U-23 analysis

A look at the 31-player U.S. U-23 traveling roster ahead of qualifying

The U.S. U-23 team has a huge month ahead of it and head coach Jason Kreis made his first big set of decisions on Friday when he named his 31-player traveling roster that will open pre-qualifying camp in Mexico on Monday. ASN's Brian Sciaretta breaks it down - including a surprising cut and a surprising non-release.
BY Brian Sciaretta Posted
February 28, 2021
9:30 PM

ON FRIDAY, U.S. U-23 head coach Jason Kreis announced the 31-player traveling roster that will travel to Guadalajara to prepare for Olympic qualifying. This team will be narrowed down to the final 20 player-roster later in the month.

While it is possible for players (most likely European-based) to be added to this roster during camp, the majority of the Olympic qualifying team will come from these names. Players like Brenden Aaronson were always unlikely but it remains to be seen if Konrad de la Fuente will be added at a later date.

ASN understands that the final cuts will happen on or around March 14. The U.S. will then open its group stage against Costa Rica on March 18, the Dominican Republic on March 21, and Mexico on March 24.

Here is the roster and here are some thoughts

The Roster


GOALKEEPERS (4):Matt Freese (Philadelphia Union; Wayne, Pa.), Jonathan Klinsmann (LA Galaxy; Munich, Germany), JT Marcinkowski (San Jose Earthquakes, Alamo, Calif.), David Ochoa (Real Salt Lake; Oxnard, Calif.)

DEFENDERS (10): Julian Araujo (LA Galaxy; Lompoc, Calif.), George Bello (Atlanta United FC; Douglasville, Ga.), Marco Farfan (LAFC; Gresham, Ore.), Justen Glad (Real Salt Lake; Tucson, Ariz.), Aaron Herrera (Real Salt Lake; Las Cruces, N.M.), Henry Kessler (New England Revolution; New York, N.Y.), Mauricio Pineda (Chicago Fire FC; Bolingbrook, Ill.), Miles Robinson (Atlanta United FC; Arlington,Mass.), Austin Trusty (Colorado Rapids; Media, Pa.), Sam Vines (Colorado Rapids; Colorado Springs, Colo.)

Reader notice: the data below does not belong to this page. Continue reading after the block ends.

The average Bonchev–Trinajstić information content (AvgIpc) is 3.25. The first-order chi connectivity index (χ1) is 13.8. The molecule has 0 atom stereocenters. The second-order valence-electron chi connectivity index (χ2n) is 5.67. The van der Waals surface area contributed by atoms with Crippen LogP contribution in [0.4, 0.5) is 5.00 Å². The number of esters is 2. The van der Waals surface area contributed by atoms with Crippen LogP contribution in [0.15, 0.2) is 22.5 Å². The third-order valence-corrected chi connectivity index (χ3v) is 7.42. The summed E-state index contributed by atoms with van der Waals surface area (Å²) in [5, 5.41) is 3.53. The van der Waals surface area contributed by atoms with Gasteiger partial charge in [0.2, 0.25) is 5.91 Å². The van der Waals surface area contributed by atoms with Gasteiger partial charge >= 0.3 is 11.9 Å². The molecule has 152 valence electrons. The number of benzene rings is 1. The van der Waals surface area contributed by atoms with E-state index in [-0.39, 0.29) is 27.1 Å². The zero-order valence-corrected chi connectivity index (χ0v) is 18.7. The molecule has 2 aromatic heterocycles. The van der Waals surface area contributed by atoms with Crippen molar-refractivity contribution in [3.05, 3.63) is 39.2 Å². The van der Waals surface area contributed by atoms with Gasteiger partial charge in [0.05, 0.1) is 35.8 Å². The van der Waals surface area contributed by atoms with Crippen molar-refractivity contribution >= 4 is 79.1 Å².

MIDFIELDERS (8): Frankie Amaya (FC Cincinnati; Santa Ana, Calif.), Cole Bassett (Colorado Rapids; Littleton, Colo.), Johnny Cardoso (Internacional/BRA; Denville, N.J.), Hassani Dotson (Minnesota United FC; Federal Way, Wash.), Andrés Perea (Orlando City SC; Medellin, Colombia), Tanner Tessmann (FC Dallas; Hoover, Ala.), Eryk Williamson (Portland Timbers; Alexandria, Va.), Jackson Yueill (San Jose Earthquakes; Bloomington, Minn.)

FORWARDS (9): Jesús Ferreira (FC Dallas; McKinney, Texas), Brooks Lennon (Atlanta United FC; Paradise Valley, Ariz.), Jonathan Lewis (Colorado Rapids; Plantation, Fla.), Ulysses Llanez (Heerenveen/NED; Lynwood, Calif.), Benji Michel (Orlando City SC; Orlando, Fla.), Djordje Mihailovic (CF Montreal/CAN; Jacksonville, Fla.), Ricardo Pepi (FC Dallas; McKinney, Texas), Sebastian Saucedo (UNAM Pumas/MEX; Park City, Utah), Sebastian Soto (Norwich City/ENG; San Diego, Calif.)


Ebobisse the surprising cut 


While Jeremy Ebobisse has been among the more productive domestic-based forwards from this age group with the Portland Timbers, he has been dropped from this team already. The 2017 U.S. U-20 World Cup veteran scored nine goals last season in 1380 minutes and 11 goals in 2019 over 2374 minutes. Those 20 goals over the last two seasons wasn’t enough to get him even onto the preliminary training squad.